Hello World! is a large-scale audio visual installation comprised of thousands of unique video diaries gathered from the internet. The project is a meditation on the contemporary plight of democratic, participative media and the fundamental human desire to be heard. Hello World is the first program that is traditionally taught in any programming language, and How I Learned to Stop Listening and Love the Noise references the Stanley Kubrick film Dr. Strangelove. The installation tries to capture the vast archive of one-person narratives that exist on the Internet and emphasize them as a collective whole rather than as individuals.
“Sonic Water,” by artists Sven Meyer and Kim Pörksen, is an interactive cymatic installation that explores the visualization of sound though water. The audience can walk up to a container of water, which is set atop speakers, and introduce their own input sound: voice, a song recording, or another sound source. The result of these sound vibrations is unique patterns in the water that are photographed from above. This exhibit is an interesting example of how feedback can create and alter a physical medium to visualize something so invisible as sound.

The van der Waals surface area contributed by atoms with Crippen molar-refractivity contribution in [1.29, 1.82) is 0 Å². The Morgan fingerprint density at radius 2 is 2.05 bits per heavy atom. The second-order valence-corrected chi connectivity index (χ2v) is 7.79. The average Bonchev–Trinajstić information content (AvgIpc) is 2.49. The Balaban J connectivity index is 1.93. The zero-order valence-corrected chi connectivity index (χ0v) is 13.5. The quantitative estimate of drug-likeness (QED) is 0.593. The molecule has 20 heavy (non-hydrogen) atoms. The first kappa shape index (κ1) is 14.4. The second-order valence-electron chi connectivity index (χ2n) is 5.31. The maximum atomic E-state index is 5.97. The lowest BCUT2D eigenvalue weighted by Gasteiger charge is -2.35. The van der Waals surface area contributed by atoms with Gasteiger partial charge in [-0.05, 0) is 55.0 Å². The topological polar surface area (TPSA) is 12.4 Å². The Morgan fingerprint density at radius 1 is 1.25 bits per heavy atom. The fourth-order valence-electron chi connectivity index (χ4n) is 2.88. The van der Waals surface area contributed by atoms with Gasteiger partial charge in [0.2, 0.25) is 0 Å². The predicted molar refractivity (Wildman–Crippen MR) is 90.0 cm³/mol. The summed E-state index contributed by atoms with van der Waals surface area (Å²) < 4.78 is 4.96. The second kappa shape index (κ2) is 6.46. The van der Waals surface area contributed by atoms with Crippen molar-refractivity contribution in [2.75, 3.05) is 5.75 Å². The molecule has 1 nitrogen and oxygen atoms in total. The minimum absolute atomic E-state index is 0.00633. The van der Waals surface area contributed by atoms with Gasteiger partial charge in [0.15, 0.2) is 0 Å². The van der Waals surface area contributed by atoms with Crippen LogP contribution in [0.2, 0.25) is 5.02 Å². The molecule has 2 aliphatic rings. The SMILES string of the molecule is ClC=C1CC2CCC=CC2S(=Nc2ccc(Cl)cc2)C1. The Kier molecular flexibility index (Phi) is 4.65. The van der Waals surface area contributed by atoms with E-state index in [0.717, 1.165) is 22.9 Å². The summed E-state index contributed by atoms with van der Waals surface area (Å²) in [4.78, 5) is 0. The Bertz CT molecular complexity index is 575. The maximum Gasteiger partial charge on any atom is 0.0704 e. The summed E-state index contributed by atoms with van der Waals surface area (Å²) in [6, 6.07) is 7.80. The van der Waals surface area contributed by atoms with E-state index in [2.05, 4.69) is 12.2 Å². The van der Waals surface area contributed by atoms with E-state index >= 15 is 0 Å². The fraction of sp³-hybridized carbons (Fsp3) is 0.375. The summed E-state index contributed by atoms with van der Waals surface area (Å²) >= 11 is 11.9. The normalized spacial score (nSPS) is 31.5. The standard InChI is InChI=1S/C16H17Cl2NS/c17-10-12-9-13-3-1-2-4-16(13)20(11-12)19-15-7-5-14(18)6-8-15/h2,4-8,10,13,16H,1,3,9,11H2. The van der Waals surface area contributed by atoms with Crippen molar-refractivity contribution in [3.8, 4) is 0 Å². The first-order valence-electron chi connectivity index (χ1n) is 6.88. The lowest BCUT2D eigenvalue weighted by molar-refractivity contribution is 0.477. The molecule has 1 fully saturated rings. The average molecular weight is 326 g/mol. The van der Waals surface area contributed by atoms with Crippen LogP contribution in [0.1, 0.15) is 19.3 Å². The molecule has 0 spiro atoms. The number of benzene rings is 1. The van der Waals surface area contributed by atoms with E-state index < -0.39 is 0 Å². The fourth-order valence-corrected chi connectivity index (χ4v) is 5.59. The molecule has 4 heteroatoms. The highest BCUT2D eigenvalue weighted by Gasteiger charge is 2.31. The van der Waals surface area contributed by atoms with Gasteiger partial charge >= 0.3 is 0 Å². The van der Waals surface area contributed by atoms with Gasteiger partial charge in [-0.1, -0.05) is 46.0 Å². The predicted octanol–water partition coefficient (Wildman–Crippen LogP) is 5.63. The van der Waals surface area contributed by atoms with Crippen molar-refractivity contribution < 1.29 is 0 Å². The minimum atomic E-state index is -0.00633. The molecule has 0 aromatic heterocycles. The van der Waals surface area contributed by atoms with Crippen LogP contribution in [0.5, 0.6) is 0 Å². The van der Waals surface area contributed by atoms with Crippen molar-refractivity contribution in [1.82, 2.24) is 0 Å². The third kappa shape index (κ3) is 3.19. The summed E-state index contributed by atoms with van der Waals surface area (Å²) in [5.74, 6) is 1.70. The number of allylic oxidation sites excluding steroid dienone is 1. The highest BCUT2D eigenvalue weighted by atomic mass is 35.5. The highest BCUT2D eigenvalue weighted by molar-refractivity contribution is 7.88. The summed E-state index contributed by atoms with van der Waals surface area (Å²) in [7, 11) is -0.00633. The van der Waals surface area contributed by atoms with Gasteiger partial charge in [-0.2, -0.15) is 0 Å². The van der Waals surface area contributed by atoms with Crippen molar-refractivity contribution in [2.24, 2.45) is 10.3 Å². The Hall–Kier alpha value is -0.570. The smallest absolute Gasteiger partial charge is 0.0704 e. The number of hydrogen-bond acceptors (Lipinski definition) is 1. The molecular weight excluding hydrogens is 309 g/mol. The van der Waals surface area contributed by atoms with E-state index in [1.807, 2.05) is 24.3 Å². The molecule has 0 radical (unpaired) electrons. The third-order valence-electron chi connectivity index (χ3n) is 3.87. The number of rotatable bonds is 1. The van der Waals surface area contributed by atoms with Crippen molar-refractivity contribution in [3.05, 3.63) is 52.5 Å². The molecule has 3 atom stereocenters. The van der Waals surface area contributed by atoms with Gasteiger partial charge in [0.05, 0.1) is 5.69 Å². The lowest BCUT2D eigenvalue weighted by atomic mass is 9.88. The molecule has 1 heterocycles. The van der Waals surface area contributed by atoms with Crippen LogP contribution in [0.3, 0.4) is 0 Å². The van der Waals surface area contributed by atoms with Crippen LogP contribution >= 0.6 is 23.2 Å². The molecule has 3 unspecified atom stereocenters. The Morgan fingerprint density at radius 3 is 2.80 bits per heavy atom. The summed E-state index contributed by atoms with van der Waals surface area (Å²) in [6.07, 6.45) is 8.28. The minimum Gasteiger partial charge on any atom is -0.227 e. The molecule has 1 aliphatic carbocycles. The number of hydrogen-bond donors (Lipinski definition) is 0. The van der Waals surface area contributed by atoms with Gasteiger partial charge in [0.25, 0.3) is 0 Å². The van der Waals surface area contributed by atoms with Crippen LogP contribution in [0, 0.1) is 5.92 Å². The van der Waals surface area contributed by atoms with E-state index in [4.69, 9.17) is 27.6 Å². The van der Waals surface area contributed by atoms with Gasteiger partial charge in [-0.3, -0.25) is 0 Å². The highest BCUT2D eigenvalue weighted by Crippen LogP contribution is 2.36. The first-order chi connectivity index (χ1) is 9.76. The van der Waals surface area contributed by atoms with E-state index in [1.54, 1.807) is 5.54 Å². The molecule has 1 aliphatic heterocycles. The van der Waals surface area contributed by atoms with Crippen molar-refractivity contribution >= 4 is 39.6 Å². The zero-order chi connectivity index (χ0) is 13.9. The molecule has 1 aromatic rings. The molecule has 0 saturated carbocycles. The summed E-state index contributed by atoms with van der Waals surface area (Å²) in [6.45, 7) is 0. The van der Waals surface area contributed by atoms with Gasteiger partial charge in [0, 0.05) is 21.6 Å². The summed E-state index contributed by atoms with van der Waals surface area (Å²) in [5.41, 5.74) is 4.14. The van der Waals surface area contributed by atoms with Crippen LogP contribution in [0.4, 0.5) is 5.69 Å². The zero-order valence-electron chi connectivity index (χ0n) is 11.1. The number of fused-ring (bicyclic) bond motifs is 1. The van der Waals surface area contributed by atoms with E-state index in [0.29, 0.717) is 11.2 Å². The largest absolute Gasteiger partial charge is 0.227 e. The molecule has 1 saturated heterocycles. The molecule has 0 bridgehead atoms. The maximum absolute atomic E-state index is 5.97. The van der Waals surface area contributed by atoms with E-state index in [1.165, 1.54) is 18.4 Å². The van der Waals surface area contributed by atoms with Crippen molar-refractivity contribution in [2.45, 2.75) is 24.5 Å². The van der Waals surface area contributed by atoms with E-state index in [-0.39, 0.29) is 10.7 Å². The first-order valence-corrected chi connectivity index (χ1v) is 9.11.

This interactive art installation or “reactive environment,” to use the artist’s term, was first shown at the William Nelson Rockhill Gallery of Art in Kansas City as part of the Magic Theater exhibition in 1968. Developed with the assistance of Robert Moog, the pioneering inventor of electronic musical instruments, Electronic Peristyle employs digital circuits to control a sound synthesizer, fans, and lights. Twelve electronic columns surround a transparent globe set on a cylindrical base. Light beams emitted from the base, like spokes on a wheel, strike sensors on the columns. By breaking the beams, the participator alters the sound, light patterns, and wind effects.
During 1919 and some of 1920, russian architecht, Vladimir Tatlin, produced many sketches of a tower that would be The Monument to the Third International. … Read More »“The Monument to the Third International” by Vladimir Tatlin
Alma da Agua (Water of the Soul) seeks to re-connect all Portuguese speaking contries. Taking water samples from the eight countries (Portugal, Brazil, Angola, Mozambique, Cape Verde, Guine-Bissau, Sao Tome e Principe, and East Timor), Artists Richard Clar and Dinis Afonso Ribeiro intend to send the water samples into space inside a liquid mixing apparatus (shown above). The idea is to expose the water to low-gravity and mix the waters in a symbolic way and in a neutral environment.
From the artist’s website
From the project’s website
Bicycle Built For 2,000 is a collaborative artwork in the form of a song comprised of 2,088 voice recordings collected via Amazon’s Mechanical Turk web service. Workers were prompted to listen to a short sound clip, then record themselves imitating what they heard. The recorded sound clips were collected and organized into the original pattern.
“This sculpture displays the names of artists and indicates how fast they are rising or falling in the media.